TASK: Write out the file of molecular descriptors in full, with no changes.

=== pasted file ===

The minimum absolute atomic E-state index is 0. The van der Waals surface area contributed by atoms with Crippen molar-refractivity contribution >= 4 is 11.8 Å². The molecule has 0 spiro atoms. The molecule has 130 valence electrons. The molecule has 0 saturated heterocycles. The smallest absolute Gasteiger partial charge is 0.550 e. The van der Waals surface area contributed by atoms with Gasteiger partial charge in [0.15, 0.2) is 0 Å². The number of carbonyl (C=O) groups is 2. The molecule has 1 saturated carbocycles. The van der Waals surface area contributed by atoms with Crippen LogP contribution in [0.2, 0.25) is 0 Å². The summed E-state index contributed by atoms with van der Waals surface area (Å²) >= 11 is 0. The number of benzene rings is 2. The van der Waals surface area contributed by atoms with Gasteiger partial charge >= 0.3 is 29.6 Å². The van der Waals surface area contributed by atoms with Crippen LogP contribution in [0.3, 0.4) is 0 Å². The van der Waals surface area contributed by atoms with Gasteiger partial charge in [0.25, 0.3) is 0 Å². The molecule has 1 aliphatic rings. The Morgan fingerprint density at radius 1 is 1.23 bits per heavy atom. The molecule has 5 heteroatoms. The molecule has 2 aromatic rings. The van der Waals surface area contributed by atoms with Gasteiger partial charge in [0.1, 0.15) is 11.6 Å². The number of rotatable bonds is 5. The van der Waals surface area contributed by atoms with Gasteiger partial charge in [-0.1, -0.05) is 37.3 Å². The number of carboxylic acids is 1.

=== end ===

The minimum absolute atomic E-state index is 0. The van der Waals surface area contributed by atoms with Crippen molar-refractivity contribution >= 4 is 11.8 Å². The molecule has 0 spiro atoms. The molecule has 130 valence electrons. The molecule has 0 saturated heterocycles. The smallest absolute Gasteiger partial charge is 0.550 e. The van der Waals surface area contributed by atoms with Gasteiger partial charge in [0.15, 0.2) is 0 Å². The number of carbonyl (C=O) groups is 2. The molecule has 1 saturated carbocycles. The van der Waals surface area contributed by atoms with Crippen LogP contribution in [0.2, 0.25) is 0 Å². The summed E-state index contributed by atoms with van der Waals surface area (Å²) >= 11 is 0. The number of benzene rings is 2. The van der Waals surface area contributed by atoms with Gasteiger partial charge >= 0.3 is 29.6 Å². The van der Waals surface area contributed by atoms with Crippen LogP contribution in [0.3, 0.4) is 0 Å². The van der Waals surface area contributed by atoms with Gasteiger partial charge in [0.25, 0.3) is 0 Å². The molecule has 1 aliphatic rings. The Morgan fingerprint density at radius 1 is 1.23 bits per heavy atom. The molecule has 5 heteroatoms. The molecule has 2 aromatic rings. The van der Waals surface area contributed by atoms with Gasteiger partial charge in [0.1, 0.15) is 11.6 Å². The number of rotatable bonds is 5. The van der Waals surface area contributed by atoms with Gasteiger partial charge in [-0.1, -0.05) is 37.3 Å². The number of carboxylic acids is 1.